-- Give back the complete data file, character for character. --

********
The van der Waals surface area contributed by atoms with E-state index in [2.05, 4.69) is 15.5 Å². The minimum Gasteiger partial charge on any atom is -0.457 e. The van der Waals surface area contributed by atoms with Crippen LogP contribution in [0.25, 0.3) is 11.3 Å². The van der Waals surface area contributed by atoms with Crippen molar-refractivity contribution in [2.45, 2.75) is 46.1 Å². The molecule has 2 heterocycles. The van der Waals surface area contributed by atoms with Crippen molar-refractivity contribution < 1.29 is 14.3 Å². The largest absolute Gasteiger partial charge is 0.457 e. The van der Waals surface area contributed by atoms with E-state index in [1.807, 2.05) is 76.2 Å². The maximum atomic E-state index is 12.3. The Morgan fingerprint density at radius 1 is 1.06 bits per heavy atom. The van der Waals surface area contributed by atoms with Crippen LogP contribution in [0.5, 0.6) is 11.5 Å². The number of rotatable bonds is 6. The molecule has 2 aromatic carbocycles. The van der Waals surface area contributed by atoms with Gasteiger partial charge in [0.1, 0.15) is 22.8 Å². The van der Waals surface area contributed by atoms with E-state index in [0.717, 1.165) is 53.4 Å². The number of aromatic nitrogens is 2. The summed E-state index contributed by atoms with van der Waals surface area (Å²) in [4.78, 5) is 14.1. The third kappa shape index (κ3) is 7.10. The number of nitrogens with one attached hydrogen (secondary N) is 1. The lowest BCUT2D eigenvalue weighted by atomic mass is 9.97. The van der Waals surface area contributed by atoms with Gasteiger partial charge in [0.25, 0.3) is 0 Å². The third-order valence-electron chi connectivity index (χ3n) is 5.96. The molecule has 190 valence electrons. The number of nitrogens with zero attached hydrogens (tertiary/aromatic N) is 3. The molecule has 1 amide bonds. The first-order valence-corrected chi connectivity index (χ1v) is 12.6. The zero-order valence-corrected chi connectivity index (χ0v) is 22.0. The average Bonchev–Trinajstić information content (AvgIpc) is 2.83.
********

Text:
The van der Waals surface area contributed by atoms with E-state index in [2.05, 4.69) is 15.5 Å². The minimum Gasteiger partial charge on any atom is -0.457 e. The van der Waals surface area contributed by atoms with Crippen LogP contribution in [0.25, 0.3) is 11.3 Å². The van der Waals surface area contributed by atoms with Crippen molar-refractivity contribution in [2.45, 2.75) is 46.1 Å². The molecule has 2 heterocycles. The van der Waals surface area contributed by atoms with Crippen molar-refractivity contribution < 1.29 is 14.3 Å². The largest absolute Gasteiger partial charge is 0.457 e. The van der Waals surface area contributed by atoms with E-state index in [1.807, 2.05) is 76.2 Å². The maximum atomic E-state index is 12.3. The Morgan fingerprint density at radius 1 is 1.06 bits per heavy atom. The van der Waals surface area contributed by atoms with Crippen LogP contribution in [0.5, 0.6) is 11.5 Å². The number of rotatable bonds is 6. The molecule has 2 aromatic carbocycles. The van der Waals surface area contributed by atoms with Gasteiger partial charge in [0.1, 0.15) is 22.8 Å². The van der Waals surface area contributed by atoms with E-state index in [0.717, 1.165) is 53.4 Å². The number of aromatic nitrogens is 2. The summed E-state index contributed by atoms with van der Waals surface area (Å²) in [4.78, 5) is 14.1. The third kappa shape index (κ3) is 7.10. The number of nitrogens with one attached hydrogen (secondary N) is 1. The lowest BCUT2D eigenvalue weighted by atomic mass is 9.97. The van der Waals surface area contributed by atoms with Gasteiger partial charge in [0.25, 0.3) is 0 Å². The third-order valence-electron chi connectivity index (χ3n) is 5.96. The molecule has 190 valence electrons. The number of nitrogens with zero attached hydrogens (tertiary/aromatic N) is 3. The molecule has 1 amide bonds. The first-order valence-corrected chi connectivity index (χ1v) is 12.6. The zero-order valence-corrected chi connectivity index (χ0v) is 22.0. The average Bonchev–Trinajstić information content (AvgIpc) is 2.83.